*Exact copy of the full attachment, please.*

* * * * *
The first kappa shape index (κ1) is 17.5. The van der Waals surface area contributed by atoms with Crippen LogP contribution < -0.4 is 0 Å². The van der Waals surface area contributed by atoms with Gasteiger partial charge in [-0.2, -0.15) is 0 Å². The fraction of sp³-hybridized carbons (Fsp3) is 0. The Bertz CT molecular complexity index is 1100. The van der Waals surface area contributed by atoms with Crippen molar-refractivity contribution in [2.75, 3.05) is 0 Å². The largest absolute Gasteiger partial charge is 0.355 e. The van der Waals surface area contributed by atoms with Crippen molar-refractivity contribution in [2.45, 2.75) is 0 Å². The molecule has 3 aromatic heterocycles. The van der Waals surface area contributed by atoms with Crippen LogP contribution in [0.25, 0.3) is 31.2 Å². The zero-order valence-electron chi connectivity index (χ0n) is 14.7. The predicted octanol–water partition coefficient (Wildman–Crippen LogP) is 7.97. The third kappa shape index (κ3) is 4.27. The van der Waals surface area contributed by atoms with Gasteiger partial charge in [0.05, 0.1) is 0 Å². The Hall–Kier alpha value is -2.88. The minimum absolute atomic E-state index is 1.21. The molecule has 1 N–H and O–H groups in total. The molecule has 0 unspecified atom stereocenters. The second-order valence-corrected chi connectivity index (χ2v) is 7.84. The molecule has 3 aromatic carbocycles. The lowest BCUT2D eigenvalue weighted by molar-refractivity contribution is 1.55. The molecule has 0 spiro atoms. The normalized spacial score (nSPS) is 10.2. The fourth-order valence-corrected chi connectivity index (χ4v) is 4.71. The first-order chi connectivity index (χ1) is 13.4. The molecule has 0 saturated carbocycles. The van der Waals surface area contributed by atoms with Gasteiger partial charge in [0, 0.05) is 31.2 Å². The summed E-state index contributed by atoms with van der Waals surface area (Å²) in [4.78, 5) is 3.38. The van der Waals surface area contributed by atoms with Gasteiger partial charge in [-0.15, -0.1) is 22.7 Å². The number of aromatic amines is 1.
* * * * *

The first kappa shape index (κ1) is 17.5. The van der Waals surface area contributed by atoms with Crippen LogP contribution < -0.4 is 0 Å². The van der Waals surface area contributed by atoms with Gasteiger partial charge in [-0.2, -0.15) is 0 Å². The fraction of sp³-hybridized carbons (Fsp3) is 0. The Bertz CT molecular complexity index is 1100. The van der Waals surface area contributed by atoms with Crippen molar-refractivity contribution in [2.75, 3.05) is 0 Å². The largest absolute Gasteiger partial charge is 0.355 e. The van der Waals surface area contributed by atoms with Crippen molar-refractivity contribution in [2.45, 2.75) is 0 Å². The molecule has 3 aromatic heterocycles. The van der Waals surface area contributed by atoms with Crippen LogP contribution in [0.25, 0.3) is 31.2 Å². The zero-order valence-electron chi connectivity index (χ0n) is 14.7. The predicted octanol–water partition coefficient (Wildman–Crippen LogP) is 7.97. The third kappa shape index (κ3) is 4.27. The van der Waals surface area contributed by atoms with Gasteiger partial charge in [0.05, 0.1) is 0 Å². The Hall–Kier alpha value is -2.88. The minimum absolute atomic E-state index is 1.21. The molecule has 1 N–H and O–H groups in total. The molecule has 0 unspecified atom stereocenters. The second-order valence-corrected chi connectivity index (χ2v) is 7.84. The molecule has 3 aromatic carbocycles. The lowest BCUT2D eigenvalue weighted by molar-refractivity contribution is 1.55. The molecule has 0 spiro atoms. The normalized spacial score (nSPS) is 10.2. The fourth-order valence-corrected chi connectivity index (χ4v) is 4.71. The first-order chi connectivity index (χ1) is 13.4. The molecule has 0 saturated carbocycles. The van der Waals surface area contributed by atoms with Gasteiger partial charge in [0, 0.05) is 31.2 Å². The summed E-state index contributed by atoms with van der Waals surface area (Å²) in [4.78, 5) is 3.38. The van der Waals surface area contributed by atoms with Gasteiger partial charge in [-0.15, -0.1) is 22.7 Å². The number of aromatic amines is 1.